Tired Of Feeling Tired? Poor Nutrition

Are you sick and tired of feeling tired? Often when you tell colleagues and work mates you are tired you’ll get told to “toughen up” or “have an early night”, but what about those where tiredness and fatigue has become chronic. One of the biggest reasons for seeking the advice of a Naturopath is often that overwhelming feeling of fatigue or exhaustion that never seems to leave.

There are a number of causes that can lead to that “waking up tired” feeling, the diagram to the right shows the major ones. Over the next couple of weeks Marianne will be taking a dive into each one and look at effective strategies that can help you boost energy levels and achieve the most from life.

Nutrition To Beat Fatigue

We’ll tackle the big one, that’s not to say the most important one, first. Poor nutrition is a leading contributor to the fatigue epidemic of modern living. The energy we need for living should be coming from the food we consume, not the coffee we drink. While in simplistic terms we can talk about the number of calories we consume, it is more than just calories or the proteins, fats and carbohydrates that contribute to energy production within the body. Proper cellular energy production requires the right balance of the right nutrients at the right time. By ensuring we feed the body with sufficient quantities of these nutrients we can ensure optimum bodily energy production.

There are many nutrients that should be covered, however in this article we are going to cover the big three for cellular energy: Vitamin B12, CoQ10 and Iron.

Vitamin B12 – Alertness, Nervous System, Neurotransmitters and More!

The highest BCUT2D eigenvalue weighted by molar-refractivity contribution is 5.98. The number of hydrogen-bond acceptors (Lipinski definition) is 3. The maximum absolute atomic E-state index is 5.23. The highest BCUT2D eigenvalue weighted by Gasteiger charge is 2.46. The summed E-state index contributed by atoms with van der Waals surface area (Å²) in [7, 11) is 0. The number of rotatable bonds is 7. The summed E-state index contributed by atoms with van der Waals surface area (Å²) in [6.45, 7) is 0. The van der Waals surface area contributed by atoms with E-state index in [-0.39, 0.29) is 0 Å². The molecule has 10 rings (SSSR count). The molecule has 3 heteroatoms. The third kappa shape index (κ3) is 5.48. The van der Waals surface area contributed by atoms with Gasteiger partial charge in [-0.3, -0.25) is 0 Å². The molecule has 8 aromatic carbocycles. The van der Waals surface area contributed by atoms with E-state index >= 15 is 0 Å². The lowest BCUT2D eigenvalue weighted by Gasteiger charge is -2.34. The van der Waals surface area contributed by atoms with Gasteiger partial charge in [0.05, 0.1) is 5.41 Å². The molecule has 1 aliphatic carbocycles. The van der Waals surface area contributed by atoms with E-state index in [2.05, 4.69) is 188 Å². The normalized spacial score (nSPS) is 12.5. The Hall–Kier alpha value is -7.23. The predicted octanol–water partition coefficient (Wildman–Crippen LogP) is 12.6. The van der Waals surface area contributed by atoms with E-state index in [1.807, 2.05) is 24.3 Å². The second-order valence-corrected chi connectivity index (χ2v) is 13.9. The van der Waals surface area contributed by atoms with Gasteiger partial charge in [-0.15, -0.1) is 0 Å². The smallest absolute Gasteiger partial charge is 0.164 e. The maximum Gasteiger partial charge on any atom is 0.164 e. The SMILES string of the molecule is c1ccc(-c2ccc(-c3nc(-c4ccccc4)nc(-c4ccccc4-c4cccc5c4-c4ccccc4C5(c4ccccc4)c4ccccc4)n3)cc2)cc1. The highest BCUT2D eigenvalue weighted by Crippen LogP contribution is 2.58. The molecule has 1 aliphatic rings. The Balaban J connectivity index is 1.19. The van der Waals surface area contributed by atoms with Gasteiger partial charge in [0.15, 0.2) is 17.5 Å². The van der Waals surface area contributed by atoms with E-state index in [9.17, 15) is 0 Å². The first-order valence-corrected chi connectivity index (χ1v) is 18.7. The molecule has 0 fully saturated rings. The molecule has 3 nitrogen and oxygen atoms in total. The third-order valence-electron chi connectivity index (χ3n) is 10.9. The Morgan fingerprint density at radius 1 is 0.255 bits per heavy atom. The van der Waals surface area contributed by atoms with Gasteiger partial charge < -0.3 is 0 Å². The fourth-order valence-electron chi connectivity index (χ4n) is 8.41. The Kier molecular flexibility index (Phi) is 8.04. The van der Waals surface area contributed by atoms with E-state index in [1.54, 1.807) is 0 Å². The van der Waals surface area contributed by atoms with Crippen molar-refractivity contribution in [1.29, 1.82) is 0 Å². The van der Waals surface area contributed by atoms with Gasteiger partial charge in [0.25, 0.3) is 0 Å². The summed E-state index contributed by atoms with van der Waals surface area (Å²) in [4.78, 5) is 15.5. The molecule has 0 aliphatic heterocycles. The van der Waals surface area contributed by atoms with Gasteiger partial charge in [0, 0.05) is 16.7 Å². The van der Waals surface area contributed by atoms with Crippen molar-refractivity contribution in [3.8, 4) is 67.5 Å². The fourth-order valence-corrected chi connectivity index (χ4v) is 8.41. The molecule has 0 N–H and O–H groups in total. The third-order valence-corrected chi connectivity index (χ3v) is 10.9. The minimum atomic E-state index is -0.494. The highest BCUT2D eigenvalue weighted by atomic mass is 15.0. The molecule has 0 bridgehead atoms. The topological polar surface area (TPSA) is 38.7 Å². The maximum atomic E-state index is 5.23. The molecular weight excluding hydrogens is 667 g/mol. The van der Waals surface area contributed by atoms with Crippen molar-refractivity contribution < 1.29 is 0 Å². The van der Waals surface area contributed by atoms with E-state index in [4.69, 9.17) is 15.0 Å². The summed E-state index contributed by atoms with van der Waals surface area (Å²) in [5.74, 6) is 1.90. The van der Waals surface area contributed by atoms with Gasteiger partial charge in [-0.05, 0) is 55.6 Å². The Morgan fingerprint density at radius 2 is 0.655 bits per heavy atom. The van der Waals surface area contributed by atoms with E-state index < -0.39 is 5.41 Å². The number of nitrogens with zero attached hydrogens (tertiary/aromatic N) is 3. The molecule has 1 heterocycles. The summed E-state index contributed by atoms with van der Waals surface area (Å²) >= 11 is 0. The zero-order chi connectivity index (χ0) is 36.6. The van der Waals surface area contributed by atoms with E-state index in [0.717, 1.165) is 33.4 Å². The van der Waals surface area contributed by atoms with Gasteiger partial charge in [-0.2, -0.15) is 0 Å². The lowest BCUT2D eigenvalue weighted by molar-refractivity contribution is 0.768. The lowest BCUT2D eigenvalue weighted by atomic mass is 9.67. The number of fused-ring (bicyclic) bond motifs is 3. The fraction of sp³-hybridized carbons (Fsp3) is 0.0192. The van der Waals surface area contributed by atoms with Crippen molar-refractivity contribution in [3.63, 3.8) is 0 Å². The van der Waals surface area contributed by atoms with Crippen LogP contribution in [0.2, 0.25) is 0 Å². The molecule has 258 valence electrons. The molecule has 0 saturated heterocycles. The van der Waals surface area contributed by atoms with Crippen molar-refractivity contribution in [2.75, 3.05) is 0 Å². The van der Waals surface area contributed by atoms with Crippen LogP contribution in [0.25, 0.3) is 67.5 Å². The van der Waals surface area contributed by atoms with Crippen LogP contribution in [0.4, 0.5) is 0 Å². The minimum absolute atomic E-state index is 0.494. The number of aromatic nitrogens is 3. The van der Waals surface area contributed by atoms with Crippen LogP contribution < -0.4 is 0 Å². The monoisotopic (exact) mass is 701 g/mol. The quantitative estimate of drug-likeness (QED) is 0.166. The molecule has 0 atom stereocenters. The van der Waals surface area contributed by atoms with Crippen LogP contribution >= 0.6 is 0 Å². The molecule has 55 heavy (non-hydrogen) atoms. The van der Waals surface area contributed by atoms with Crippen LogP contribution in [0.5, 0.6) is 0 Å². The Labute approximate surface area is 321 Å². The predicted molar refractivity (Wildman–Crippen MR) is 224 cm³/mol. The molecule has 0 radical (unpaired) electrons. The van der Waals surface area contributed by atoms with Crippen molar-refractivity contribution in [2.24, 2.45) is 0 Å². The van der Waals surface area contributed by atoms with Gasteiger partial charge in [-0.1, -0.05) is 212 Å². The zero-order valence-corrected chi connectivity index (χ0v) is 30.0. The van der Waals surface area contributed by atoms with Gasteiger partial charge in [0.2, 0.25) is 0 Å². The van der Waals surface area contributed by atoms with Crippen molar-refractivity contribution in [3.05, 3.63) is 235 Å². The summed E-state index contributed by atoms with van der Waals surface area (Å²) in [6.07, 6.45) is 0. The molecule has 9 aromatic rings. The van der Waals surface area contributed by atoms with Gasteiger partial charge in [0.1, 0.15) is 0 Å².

Vitamin B12 along with iron, discussed later, represent the big two in ensuring healthy, good formation of red blood cells. Our red blood cells can be thought of as the trucks for transporting nutrients and oxygen to and from the cell. We can either have big, 18 wheeler, semitrailers or small car trailers. Badly shaped or small red blood cells reduce the amount of oxygen and nutrition that can be carried to the cell resulting in feelings of fatigue and lethargy.

Fatigue and lethargy are some of the first signs of an impending vitamin B12 deficiency and are felt long before reaching the medical definition of B12 deficiency. Deficiency in B12 becomes increasingly common as we age (Mitchell) as well as in certain dietary groups such as those on a vegetarian or vegan diet (Krajcovicova-Kudlackova). There has been some controversy over the suitability of B12 found in sea vegetables such as dulse, kombu and norri and for those living a vegan or vegetarian lifestyle B12 supplementation is important.

There are a number of good dietary sources of Vitamin B12 including meats, brewer’s yeast, eggs and dairy products. For those affected by fatigue, an established B12 deficiency or a high number of macrocytes and elliptocytes (identifiable in Live Blood Analysis), supplementation with a good quality B12 supplement is highly recommended.

CoQ10 – Powerful Antioxidant and Hardworking Power Plant Worker

CoQ10 protects cellular energy producing factories, or mitochondria, from day to day damage and acts like insulation around an electrical wire. Without this insulation, energy does not reach its correct destination, and we would have no electricity to run our lights, fridges or computers! The same is true with CoQ10, if we do not have enough to insulate our “wires” we don’t have enough energy to function properly, and we feel tired.